“Raise your hand if you’ve ever had a problem!” shouted performer Georgina Wood at the beginning of Milk Crate Theatre’s show, Under Construction last week. Although we all encounter problems big and small, a growing problem specific to 1 in 200 Australians is homelessness. In NSW alone, over 28,000 people are sleeping rough.
Becoming homeless could happen to anyone. This is an idea that is explored in the Motions Art film Adventures of a Happy Homeless Man. The independent, Sydney-based film will be released later this month. It is described by director Dicky Tanuwidjaya as “a comedy for the thinking person”.
“I think many homeless people have interesting stories to tell about why and how they become homeless,” Tanuwidjaya said.
“Some of them could be former big shots that are just down on their luck. And some of them could be big shots in the future. You never know. Life is so unpredictable.”
“I wanted to tell a story about how one hits rock bottom, but doesn’t give up on his passion. Eventually this person overcomes the struggles and comes back stronger than before.”
Wayside Chapel in Kings Cross is one organisation which has been helping Sydney’s homeless get back on their feet since 1964. In the past few years they have been doing this through creative workshops and classes ranging from acting, to music, to arts and crafts.
Wayside Chapel Social Worker Diana Stojanovich explained the philosophy behind the introduction of these classes. “Some of the participants have no connection to anybody else in any way, they don’t have family or friends so they experience total isolation,” she said.
“So that’s where the importance of the creative classes really comes through, to include them in things by giving them that social contact and letting them feel part of a community.
Creativity can bring that sense of community out, allow them to think positively, make new friends and finally improve their communication skills and confidence.”
According to Diana, feedback from participants suggests that they “love it and just can’t get enough”, hence why many of them often attend multiple classes at various organisations around the city during the week.
Milk Crate Theatre is another organisation which works to help disenfranchised people through creative outlets; with an ensemble cast made up of artists who have experienced social marginalisation or homelessness.
“The artistic, philosophic and political goal of Milk Crate is to use theatre as a tool for change,” said Artistic Director Cristabel Sved.
Ms Sved said that change can result in personal transformations for Milk Crate members through the development of skills, social connections and support networks.
She added: “When you put work onto a public platform and give people who don’t normally get a voice, [a chance] to voice their concerns – this can also change perceptions on homelessness and break down some of those stereotypes.”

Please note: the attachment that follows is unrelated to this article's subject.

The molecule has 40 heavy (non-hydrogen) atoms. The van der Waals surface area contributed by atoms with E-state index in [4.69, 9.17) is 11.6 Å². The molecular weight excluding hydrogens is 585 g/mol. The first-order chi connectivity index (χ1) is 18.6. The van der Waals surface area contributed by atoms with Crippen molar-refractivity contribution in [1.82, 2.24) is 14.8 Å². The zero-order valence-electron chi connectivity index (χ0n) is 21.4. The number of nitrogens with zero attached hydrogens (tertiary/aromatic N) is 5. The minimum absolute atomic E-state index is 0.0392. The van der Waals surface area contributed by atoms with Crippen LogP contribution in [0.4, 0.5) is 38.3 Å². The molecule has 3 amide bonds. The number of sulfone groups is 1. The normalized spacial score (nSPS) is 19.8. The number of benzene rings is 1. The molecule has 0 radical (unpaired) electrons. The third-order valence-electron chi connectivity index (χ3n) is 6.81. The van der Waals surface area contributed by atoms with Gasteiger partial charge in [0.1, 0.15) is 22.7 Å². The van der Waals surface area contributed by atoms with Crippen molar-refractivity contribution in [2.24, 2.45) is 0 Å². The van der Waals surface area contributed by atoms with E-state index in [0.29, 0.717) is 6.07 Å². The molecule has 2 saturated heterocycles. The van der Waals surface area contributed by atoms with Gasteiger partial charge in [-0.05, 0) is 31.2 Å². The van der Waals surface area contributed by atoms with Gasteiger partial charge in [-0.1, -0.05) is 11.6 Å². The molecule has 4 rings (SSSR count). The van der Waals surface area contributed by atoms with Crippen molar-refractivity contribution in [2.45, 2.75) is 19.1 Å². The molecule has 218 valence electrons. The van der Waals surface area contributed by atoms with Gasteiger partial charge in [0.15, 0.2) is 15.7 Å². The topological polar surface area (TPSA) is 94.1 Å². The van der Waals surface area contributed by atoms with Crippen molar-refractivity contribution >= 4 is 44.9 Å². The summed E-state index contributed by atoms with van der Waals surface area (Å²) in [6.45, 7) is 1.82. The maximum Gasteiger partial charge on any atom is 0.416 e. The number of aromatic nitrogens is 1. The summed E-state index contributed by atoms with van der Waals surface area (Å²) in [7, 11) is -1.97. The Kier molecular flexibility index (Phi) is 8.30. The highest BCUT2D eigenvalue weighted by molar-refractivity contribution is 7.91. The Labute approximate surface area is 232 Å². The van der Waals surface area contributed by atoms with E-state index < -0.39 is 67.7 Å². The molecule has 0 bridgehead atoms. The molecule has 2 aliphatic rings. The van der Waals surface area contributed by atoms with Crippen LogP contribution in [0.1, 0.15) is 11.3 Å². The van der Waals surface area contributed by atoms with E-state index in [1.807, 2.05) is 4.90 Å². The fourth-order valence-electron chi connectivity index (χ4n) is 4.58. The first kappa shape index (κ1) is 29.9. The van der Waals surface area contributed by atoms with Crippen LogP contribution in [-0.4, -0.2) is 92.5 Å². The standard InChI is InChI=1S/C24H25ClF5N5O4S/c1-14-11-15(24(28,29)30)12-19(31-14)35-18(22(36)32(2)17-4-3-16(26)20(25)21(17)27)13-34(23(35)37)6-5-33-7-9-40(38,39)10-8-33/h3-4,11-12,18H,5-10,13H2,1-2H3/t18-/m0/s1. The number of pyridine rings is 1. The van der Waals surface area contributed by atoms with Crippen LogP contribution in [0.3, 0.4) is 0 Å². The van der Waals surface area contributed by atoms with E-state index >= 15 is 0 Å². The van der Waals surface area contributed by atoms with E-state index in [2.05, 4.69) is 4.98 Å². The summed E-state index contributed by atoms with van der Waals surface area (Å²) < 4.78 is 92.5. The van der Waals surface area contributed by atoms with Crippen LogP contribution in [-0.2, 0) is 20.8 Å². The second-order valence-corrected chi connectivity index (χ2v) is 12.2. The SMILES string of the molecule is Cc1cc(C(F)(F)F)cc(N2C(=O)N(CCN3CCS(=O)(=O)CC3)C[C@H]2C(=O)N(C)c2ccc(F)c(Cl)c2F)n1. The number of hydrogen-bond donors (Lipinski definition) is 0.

“[At Milk Crate] the idea has been to engage a community that is quite silent and to find out what their stories are, what interests them, what they feel needs to be put into the public arena to have a community dialogue about,” said Sved.
“Milk Crate has just given me a huge amount of confidence,” said Pauline Trenerry, one of the cast members of Under Construction.
“I’ve found that when you do so many weird things on stage, then there are so many other things that you do in your life that don’t [hold] nearly the same fear for you.”
“What I like most is being able to contribute,” said Ms Trenerry. “Milk Crate is all about our ideas, our feelings and our stories – being able to see that your part and your story makes up a piece of work is just wonderful.”
Cherie Barnes, an ensemble artist who is involved in the upcoming Meet the Jokers! workshop, said that Milk Crate’s support has been “just priceless”.
“Milk Crate has helped me re-engage with the community, get a bit of self esteem and make new friends, but more than anything it’s been crucial to me for re-establishing a good level of mental health,” Ms Barnes said.
Since joining the Milk Crate, Ms Barnes has gained a mentorship with the organisation for assistant directing. She hopes to learn more about stage management and wants to pursue postgraduate studies in community education and development.
“I’m getting a little bit of part time work now and I don’t think I would have been able to do that if it hadn’t been for Milk Crate,” she said
Milk Crate, Wayside Chapel and various other creative endeavors centred around the homeless strive to create compassion through understanding, and aim to explore issues through stories that focus on human impacts, not politics.
“[These initiatives] gives a unique opportunity to be able to tell stories that otherwise wouldn’t be heard and to get conversations going to challenge stereotypes and challenge the status quo,” said Ms Barnes.
Milk Crate theatre
Meet the Jokers! Workshop showing + Q&a Jul 14, 5.30pm. Alexandria Town Hall,
73 Garden Street, alexandria. Free.
The WaySide Chapel –
Adventures of a Happy Homeless Man
Film will screen at Chauvel Cinema, paddington, from July 18–21.
tickets & info: palacecinemas.com.au or motionarts.com.au/happyhomelessman